Storage - Storage or holding is an important function of trees for their survival as well as their associates. Trees load, store and use - water and essential elements. The food - energy containing substances such as starch are manufactured then stored and then used when needed. Some trees store fats and oils as their energy reserve. When water enters the symplast-containing tree it enters as free water. Then it is stored in the apoplast as bound water. Bound to the cellulose walls in the S2 layer. This is a reserve for the symplast when it needs it. Much like post-it notes. When free water is not available such as when there are no leaves on the trees and the temperature goes above 40 degrees F. Then bound water is released from storage and used. Trees also store, hold as a reserve, water for flora and fauna during dryer times such as summer drought. This is one of many unique functions of symplastless fallen trees. Yes, when a symplastless tree falls and soil contact is made, for a portion of its life, as a fallen tree, it serves as a storehouse for water, providing animals and plants with needed moisture at those dryer times (so called drought). Coarse woody debris is a term, used for identifying large portions of fallen trees, such as trunks. Trees, which maintain a symplast, load essential elements dissolved in water. Then they store these essential elements for future use by the symplast. The CWD, provided by large mature fallen trees, are a storehouse for essential elements for other trees, plants and animals, associates. Batteries store energy. Trees are like big batteries. Besides transforming sunlight energy into a form for the use of the symplast and storing energy as insoluble starch and oils in living cells of branches, trunks, and woody roots for use by the symplast, the wood itself is a form of stored energy for other organisms because cellulose is made up of long twisting chains of glucose - sugar. This continues as the CWD, that large fallen trees produce, and are a store house for nutrients providing energy for soil and other organisms. Starch is stored behind buds during the end of the growing season. Buds that do not have starch stored at the base from the previous year, most likely will not open. Water from the soil does not open the buds. The new transport and loading system is not formed yet. The buds open when the starch at the base is transformed back to glucose by amylase. The conversion of starch to sugar in early spring may so increase the osmotic pressure that bound water is freed and the turgor pressure plus the new available sugar could start the transport system. Plane trees store an abundance of starch in broad rays. The current developing growth increment of trees does not store starch until the end of the growth period. Woody roots on most trees do not have a pith. Woody roots usually store more energy reserves than stems. Stored energy is required for development of new leaves. See "defense” and , “reproduction”.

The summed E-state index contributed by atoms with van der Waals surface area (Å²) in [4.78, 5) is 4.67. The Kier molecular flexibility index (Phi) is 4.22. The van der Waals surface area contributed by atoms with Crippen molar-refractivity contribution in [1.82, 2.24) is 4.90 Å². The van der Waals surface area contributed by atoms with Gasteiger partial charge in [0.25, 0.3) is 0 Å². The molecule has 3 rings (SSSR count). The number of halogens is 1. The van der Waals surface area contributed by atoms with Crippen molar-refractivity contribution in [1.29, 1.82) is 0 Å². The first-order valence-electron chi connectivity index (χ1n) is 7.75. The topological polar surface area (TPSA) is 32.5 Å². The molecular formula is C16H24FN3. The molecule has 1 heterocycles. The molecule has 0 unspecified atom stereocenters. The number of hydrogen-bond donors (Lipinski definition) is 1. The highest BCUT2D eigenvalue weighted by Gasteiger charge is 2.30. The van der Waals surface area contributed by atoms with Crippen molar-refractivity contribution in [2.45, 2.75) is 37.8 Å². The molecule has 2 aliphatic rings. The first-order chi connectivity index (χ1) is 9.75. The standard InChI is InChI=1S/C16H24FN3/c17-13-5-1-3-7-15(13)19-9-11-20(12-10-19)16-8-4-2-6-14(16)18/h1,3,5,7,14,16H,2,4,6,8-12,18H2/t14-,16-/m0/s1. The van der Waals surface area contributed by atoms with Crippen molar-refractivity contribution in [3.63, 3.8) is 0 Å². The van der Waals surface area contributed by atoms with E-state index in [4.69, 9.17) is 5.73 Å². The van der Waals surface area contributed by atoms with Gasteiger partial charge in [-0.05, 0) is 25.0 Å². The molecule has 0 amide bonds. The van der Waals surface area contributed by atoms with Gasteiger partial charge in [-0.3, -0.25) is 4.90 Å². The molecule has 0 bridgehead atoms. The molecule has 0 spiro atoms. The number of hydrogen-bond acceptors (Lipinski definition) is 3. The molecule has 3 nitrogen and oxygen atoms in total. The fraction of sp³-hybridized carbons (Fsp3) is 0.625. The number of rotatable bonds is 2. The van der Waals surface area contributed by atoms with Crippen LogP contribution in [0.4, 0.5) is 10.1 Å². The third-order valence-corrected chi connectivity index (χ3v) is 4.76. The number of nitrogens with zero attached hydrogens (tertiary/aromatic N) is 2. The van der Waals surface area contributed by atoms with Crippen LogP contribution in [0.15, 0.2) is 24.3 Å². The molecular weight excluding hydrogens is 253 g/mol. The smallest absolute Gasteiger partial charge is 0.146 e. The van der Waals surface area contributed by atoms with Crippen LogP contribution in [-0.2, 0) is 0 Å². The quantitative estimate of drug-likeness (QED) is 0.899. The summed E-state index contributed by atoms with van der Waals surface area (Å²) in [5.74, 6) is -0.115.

Text & Graphics Copyright © 2007 Keslick & Son Modern Arboriculture
Please report web site problems, comments and words of interest, not found.